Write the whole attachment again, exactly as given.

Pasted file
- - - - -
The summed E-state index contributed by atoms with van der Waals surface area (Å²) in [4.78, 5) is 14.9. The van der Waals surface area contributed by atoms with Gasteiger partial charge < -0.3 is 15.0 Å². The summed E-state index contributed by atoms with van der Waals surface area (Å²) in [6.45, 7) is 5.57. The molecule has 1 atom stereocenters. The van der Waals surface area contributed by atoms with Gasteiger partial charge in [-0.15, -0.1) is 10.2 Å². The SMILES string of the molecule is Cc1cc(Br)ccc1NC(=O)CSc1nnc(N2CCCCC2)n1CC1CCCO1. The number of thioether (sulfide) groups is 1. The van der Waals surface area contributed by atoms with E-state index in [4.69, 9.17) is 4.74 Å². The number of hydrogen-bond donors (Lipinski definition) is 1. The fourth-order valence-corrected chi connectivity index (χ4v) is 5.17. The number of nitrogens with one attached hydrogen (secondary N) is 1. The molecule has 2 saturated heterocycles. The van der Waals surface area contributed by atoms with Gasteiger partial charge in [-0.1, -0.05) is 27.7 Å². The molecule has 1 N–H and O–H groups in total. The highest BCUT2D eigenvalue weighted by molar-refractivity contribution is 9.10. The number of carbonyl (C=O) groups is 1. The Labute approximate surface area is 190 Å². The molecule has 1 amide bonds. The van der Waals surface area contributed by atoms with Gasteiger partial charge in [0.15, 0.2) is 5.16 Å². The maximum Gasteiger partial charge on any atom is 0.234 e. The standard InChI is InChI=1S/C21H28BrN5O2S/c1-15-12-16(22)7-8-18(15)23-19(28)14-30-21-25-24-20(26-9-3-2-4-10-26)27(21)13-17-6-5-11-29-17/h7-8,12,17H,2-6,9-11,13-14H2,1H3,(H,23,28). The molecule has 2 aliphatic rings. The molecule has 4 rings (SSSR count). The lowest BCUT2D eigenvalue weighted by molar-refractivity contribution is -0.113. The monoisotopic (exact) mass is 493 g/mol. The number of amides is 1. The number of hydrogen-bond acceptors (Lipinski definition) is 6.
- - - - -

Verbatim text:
The summed E-state index contributed by atoms with van der Waals surface area (Å²) in [4.78, 5) is 14.9. The van der Waals surface area contributed by atoms with Gasteiger partial charge < -0.3 is 15.0 Å². The summed E-state index contributed by atoms with van der Waals surface area (Å²) in [6.45, 7) is 5.57. The molecule has 1 atom stereocenters. The van der Waals surface area contributed by atoms with Gasteiger partial charge in [-0.15, -0.1) is 10.2 Å². The SMILES string of the molecule is Cc1cc(Br)ccc1NC(=O)CSc1nnc(N2CCCCC2)n1CC1CCCO1. The number of thioether (sulfide) groups is 1. The van der Waals surface area contributed by atoms with E-state index in [4.69, 9.17) is 4.74 Å². The number of hydrogen-bond donors (Lipinski definition) is 1. The fourth-order valence-corrected chi connectivity index (χ4v) is 5.17. The number of nitrogens with one attached hydrogen (secondary N) is 1. The molecule has 2 saturated heterocycles. The van der Waals surface area contributed by atoms with Gasteiger partial charge in [-0.1, -0.05) is 27.7 Å². The molecule has 1 N–H and O–H groups in total. The highest BCUT2D eigenvalue weighted by molar-refractivity contribution is 9.10. The number of carbonyl (C=O) groups is 1. The Labute approximate surface area is 190 Å². The molecule has 1 amide bonds. The van der Waals surface area contributed by atoms with Gasteiger partial charge in [0.15, 0.2) is 5.16 Å². The maximum Gasteiger partial charge on any atom is 0.234 e. The standard InChI is InChI=1S/C21H28BrN5O2S/c1-15-12-16(22)7-8-18(15)23-19(28)14-30-21-25-24-20(26-9-3-2-4-10-26)27(21)13-17-6-5-11-29-17/h7-8,12,17H,2-6,9-11,13-14H2,1H3,(H,23,28). The molecule has 2 aliphatic rings. The molecule has 4 rings (SSSR count). The lowest BCUT2D eigenvalue weighted by molar-refractivity contribution is -0.113. The monoisotopic (exact) mass is 493 g/mol. The number of amides is 1. The number of hydrogen-bond acceptors (Lipinski definition) is 6.